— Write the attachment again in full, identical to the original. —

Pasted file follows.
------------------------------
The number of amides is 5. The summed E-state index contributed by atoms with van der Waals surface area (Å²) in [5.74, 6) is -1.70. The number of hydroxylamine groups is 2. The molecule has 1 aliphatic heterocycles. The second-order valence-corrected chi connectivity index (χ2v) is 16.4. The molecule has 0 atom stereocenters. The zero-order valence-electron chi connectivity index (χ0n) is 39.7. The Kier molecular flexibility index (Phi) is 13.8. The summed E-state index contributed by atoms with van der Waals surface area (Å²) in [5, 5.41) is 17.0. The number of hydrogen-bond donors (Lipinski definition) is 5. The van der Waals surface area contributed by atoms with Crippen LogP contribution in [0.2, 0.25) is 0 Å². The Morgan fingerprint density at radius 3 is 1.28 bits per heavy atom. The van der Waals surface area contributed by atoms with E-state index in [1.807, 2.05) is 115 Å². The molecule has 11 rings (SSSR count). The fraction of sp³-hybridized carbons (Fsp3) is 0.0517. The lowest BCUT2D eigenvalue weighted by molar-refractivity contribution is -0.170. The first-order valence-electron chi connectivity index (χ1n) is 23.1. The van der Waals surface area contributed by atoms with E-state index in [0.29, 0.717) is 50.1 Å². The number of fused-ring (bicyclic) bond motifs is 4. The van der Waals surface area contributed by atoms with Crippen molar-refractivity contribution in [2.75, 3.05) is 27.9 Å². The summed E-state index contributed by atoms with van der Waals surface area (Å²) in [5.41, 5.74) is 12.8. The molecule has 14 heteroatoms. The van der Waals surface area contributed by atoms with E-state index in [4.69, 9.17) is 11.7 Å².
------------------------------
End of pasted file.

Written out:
The number of amides is 5. The summed E-state index contributed by atoms with van der Waals surface area (Å²) in [5.74, 6) is -1.70. The number of hydroxylamine groups is 2. The molecule has 1 aliphatic heterocycles. The second-order valence-corrected chi connectivity index (χ2v) is 16.4. The molecule has 0 atom stereocenters. The zero-order valence-electron chi connectivity index (χ0n) is 39.7. The Kier molecular flexibility index (Phi) is 13.8. The summed E-state index contributed by atoms with van der Waals surface area (Å²) in [5, 5.41) is 17.0. The number of hydrogen-bond donors (Lipinski definition) is 5. The van der Waals surface area contributed by atoms with Crippen LogP contribution in [0.2, 0.25) is 0 Å². The Morgan fingerprint density at radius 3 is 1.28 bits per heavy atom. The van der Waals surface area contributed by atoms with E-state index in [1.807, 2.05) is 115 Å². The molecule has 11 rings (SSSR count). The fraction of sp³-hybridized carbons (Fsp3) is 0.0517. The lowest BCUT2D eigenvalue weighted by molar-refractivity contribution is -0.170. The first-order valence-electron chi connectivity index (χ1n) is 23.1. The van der Waals surface area contributed by atoms with E-state index in [0.29, 0.717) is 50.1 Å². The number of fused-ring (bicyclic) bond motifs is 4. The van der Waals surface area contributed by atoms with Crippen molar-refractivity contribution in [2.75, 3.05) is 27.9 Å². The summed E-state index contributed by atoms with van der Waals surface area (Å²) in [5.41, 5.74) is 12.8. The molecule has 14 heteroatoms. The van der Waals surface area contributed by atoms with E-state index in [4.69, 9.17) is 11.7 Å².